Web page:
3. What are some challenges you face along the way?
There are many people-problems obstructing what we know technology and collaboration can accomplish today. The politics of ‘messaging’ should not overtake the importance of helping others – that should be the highest priority for stakeholders leading this work. Stakeholders in the blockchain ecosystem need to cross-pollinate their ideas and capabilities with social impact practitioners on an increasingly recurrent basis, as it is easy to build something no one can use, and hard to build something that works even in the most disparate parts of the world. Lastly, the Fintech-for-good space needs to be more inclusive of marginalized narratives and diverse leadership, as those individuals can insert the cultural context needed to evolve average solutions into globally impactful platforms for change.
4. What more do you think is needed in the ecosystem to support and facilitate creating a greater social impact?
There is a great need for consortia that bring emerging technology stakeholders and social impact practitioners together to teach one another, co-develop research to teach others, and collaborate on sandboxed experiments to more quickly and responsibly transition the capabilities of technology into the field. An influx in commercial capital that is willing to invest in social enterprise could also increase the feasibility of leveraging technologies like blockchain and cryptocurrency in social sector contexts. Lastly, new value transfer policies need to be recommended to government stakeholders to prepare for the solutions of the future (and not outlaw what could potentially save many lives).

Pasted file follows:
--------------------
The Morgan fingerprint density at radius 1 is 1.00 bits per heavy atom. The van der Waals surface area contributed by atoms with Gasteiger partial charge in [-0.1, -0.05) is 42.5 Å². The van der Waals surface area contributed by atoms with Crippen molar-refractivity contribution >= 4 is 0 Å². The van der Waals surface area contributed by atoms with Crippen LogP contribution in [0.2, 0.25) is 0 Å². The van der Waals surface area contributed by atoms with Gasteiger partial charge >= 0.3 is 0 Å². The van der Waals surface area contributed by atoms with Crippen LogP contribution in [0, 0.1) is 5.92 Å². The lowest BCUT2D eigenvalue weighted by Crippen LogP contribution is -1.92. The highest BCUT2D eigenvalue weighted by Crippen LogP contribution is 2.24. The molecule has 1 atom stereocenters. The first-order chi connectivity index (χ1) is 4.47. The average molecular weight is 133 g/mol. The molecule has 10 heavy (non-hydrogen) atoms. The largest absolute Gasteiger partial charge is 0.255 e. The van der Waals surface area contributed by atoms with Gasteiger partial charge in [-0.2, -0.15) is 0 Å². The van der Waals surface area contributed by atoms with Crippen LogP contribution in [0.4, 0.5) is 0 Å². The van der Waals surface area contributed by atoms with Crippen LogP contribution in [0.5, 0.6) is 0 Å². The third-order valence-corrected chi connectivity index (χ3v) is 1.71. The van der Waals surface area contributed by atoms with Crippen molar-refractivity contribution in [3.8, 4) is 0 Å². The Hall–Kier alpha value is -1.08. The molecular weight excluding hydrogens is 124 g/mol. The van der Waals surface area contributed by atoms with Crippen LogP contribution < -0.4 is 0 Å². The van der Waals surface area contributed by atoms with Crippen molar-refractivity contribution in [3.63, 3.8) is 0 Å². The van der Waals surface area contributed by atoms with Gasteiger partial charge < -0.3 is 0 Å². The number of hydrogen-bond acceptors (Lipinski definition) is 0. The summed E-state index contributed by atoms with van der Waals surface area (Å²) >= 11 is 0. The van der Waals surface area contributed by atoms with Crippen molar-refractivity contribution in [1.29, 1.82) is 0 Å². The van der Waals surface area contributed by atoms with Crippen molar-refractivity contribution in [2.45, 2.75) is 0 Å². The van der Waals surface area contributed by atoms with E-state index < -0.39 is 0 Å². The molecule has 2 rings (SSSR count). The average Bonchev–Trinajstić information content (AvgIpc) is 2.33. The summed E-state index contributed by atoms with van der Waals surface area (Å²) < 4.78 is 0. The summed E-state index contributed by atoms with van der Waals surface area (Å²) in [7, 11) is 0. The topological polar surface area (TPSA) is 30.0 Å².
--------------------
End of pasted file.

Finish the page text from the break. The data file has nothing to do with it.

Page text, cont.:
5. What do you hope to see or achieve in 10 years’ time?
I hope to contribute toward the evolution of Cash Aid 2.0, where value transfer in the social sector becomes hyper-transparent in ways that both keep NGOs accountable but also commit capital to communities that need it most in a responsible and efficient manner. Cash Aid focused solutions will provide a tool to more quickly respond to international crisis and find sustainable ways in which we can collectively realize a more equitable future socioeconomically. Ultimately, I hope to co-lead the development of ‘social-impact-driven capital markets’ that marry the financial market’s expectation of a ROI and social sector’s need for increased investment by more fluidly leveraging localized social impact bonds (SIBs), carbon permits, and recyclables as digitized (and maybe even tokenized) forms of value that can be invested in and exchanged to help direct billions of dollars into the sustainable project and social enterprise ecosystems. Such a market would provide the capital needed (over $2.3B) to achieve and sustain the UN’s SDGs.